“Although Teach for America addresses educational inequities, it is not merely a pipeline for putting more teachers into classrooms,” Cortez emphasizes. “Teaching is a core component, but TFA is actually a leadership development organization. We strive to get the best and brightest into classrooms so they can experience these disparities firsthand and better understand what really needs to be done to reach our ambitious goal.”

Afterward, she says, those leaders can continue to serve, whether by staying in the classroom or working as high-profile advocates for educational reforms throughout the US.

“I saw that I could have a career that would leverage my strengths and be focused on an important mission.”

Cortez herself has had a substantial impact on the organization. She’s led the development of a contract management system to get a handle on over fifty regional sites’ contracting. She also supported a major initiative to reexamine TFA’s standing antiharassment policy. “We want to evaluate its overall efficacy, concentrate on finding ways to improve it, and then develop the best ways to implement those changes,” she says.

And while she’s always been involved in TFA’s summer institute training programs, the past two years have provided her opportunities to make even more of a difference. “Formerly, we ran our pre-service component on the path to alternative certification in person,” she explains. “In 2020, we went completely virtual, and that required a deep dive into everyone’s rights and obligations, setting up new systems for everything from partnerships to risk management, handling incidents in real time, and relying on data analysis to pivot and adapt simultaneously.”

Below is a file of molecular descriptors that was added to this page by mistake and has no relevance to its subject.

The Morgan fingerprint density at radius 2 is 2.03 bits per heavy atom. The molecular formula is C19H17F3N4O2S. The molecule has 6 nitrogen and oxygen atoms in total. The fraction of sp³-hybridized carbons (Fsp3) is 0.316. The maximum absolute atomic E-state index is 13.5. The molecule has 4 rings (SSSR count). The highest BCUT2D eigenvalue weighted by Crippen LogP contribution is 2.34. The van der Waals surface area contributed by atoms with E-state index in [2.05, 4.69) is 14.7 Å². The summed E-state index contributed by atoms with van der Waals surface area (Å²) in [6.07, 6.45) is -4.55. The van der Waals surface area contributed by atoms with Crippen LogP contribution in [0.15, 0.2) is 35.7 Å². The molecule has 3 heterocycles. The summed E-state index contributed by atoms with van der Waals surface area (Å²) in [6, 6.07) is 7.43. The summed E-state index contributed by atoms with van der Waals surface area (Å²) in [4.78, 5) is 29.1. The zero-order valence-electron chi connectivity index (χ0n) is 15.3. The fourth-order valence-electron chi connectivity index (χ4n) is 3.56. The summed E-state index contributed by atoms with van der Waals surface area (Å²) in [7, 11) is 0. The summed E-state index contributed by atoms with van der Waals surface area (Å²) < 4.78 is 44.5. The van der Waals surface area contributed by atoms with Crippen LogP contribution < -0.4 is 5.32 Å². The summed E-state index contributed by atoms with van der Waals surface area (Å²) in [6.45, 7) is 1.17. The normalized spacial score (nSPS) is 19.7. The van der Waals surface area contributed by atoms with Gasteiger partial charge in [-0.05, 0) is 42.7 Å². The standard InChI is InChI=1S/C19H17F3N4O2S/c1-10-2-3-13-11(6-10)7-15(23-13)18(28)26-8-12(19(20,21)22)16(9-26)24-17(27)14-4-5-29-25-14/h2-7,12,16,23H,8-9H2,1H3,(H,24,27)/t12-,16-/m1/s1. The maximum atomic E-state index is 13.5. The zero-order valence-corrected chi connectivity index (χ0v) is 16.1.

Cortez also helped the organization adapt to the COVID-19 pandemic. “We tried to prepare for all contingencies. Systemwide, we felt good—but every individual situation requires attention,” she says. “Our corps members faced different landscapes throughout the country. How do we empower them to make the best decisions for their safety and well-being? What new policies and procedures do we need to support this? Not to mention public perceptions, and community reactions.”

The events of 2020 had further impact on the TFA: the organization instituted a formal antiracism policy. “We’ve always aspired to be antiracist,” Cortez notes, “but it takes a lot more than just wanting it.”

As part of that effort, TFA engaged the Racial Equity Institute (REI) for an organization-wide equity audit and training. “I consider myself very aware and knowledgeable about historic events, but during the training, I realized how much more I needed to learn,” Cortez says. “It’s putting us on the path to a common understanding and language, and that will help us move together faster.”

All of these programs and innovations will help Teach for America reach one ambitious goal—to double the number of children who reach key educational milestones by 2030.

“We’ve developed many cross-functional groups to address that goal,” Cortez says. “Currently, a lot of my work is centered on supporting systems focused on improving teacher and student outcomes. We’ll need to be innovative, and to enlist the support of communities and their leaders. With change and innovation may come great risk, but my role is to listen, learn, and adapt while ensuring we are mitigating risks to the extent possible and practical.”